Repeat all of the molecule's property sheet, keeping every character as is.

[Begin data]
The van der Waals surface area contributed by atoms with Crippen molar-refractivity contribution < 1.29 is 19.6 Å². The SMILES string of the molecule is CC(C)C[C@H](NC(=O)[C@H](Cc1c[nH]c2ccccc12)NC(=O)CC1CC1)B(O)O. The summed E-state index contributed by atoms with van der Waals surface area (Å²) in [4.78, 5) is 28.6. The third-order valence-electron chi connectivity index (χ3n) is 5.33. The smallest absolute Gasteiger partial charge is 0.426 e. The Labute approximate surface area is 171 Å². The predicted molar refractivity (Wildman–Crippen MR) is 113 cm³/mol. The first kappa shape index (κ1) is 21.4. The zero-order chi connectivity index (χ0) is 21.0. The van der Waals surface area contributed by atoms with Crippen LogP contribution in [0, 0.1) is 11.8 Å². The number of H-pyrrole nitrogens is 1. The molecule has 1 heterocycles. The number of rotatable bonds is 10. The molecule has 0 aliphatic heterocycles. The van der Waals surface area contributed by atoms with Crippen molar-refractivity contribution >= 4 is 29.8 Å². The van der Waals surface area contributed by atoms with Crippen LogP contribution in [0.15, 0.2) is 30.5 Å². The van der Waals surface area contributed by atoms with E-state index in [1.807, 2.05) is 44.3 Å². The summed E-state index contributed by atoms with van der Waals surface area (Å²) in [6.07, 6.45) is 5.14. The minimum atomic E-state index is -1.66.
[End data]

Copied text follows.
The van der Waals surface area contributed by atoms with Crippen molar-refractivity contribution < 1.29 is 19.6 Å². The SMILES string of the molecule is CC(C)C[C@H](NC(=O)[C@H](Cc1c[nH]c2ccccc12)NC(=O)CC1CC1)B(O)O. The summed E-state index contributed by atoms with van der Waals surface area (Å²) in [4.78, 5) is 28.6. The third-order valence-electron chi connectivity index (χ3n) is 5.33. The smallest absolute Gasteiger partial charge is 0.426 e. The Labute approximate surface area is 171 Å². The predicted molar refractivity (Wildman–Crippen MR) is 113 cm³/mol. The first kappa shape index (κ1) is 21.4. The zero-order chi connectivity index (χ0) is 21.0. The van der Waals surface area contributed by atoms with Crippen LogP contribution in [0, 0.1) is 11.8 Å². The number of H-pyrrole nitrogens is 1. The molecule has 1 heterocycles. The number of rotatable bonds is 10. The molecule has 0 aliphatic heterocycles. The van der Waals surface area contributed by atoms with Crippen molar-refractivity contribution >= 4 is 29.8 Å². The van der Waals surface area contributed by atoms with Crippen LogP contribution in [0.15, 0.2) is 30.5 Å². The van der Waals surface area contributed by atoms with E-state index in [1.807, 2.05) is 44.3 Å². The summed E-state index contributed by atoms with van der Waals surface area (Å²) in [6.07, 6.45) is 5.14. The minimum atomic E-state index is -1.66.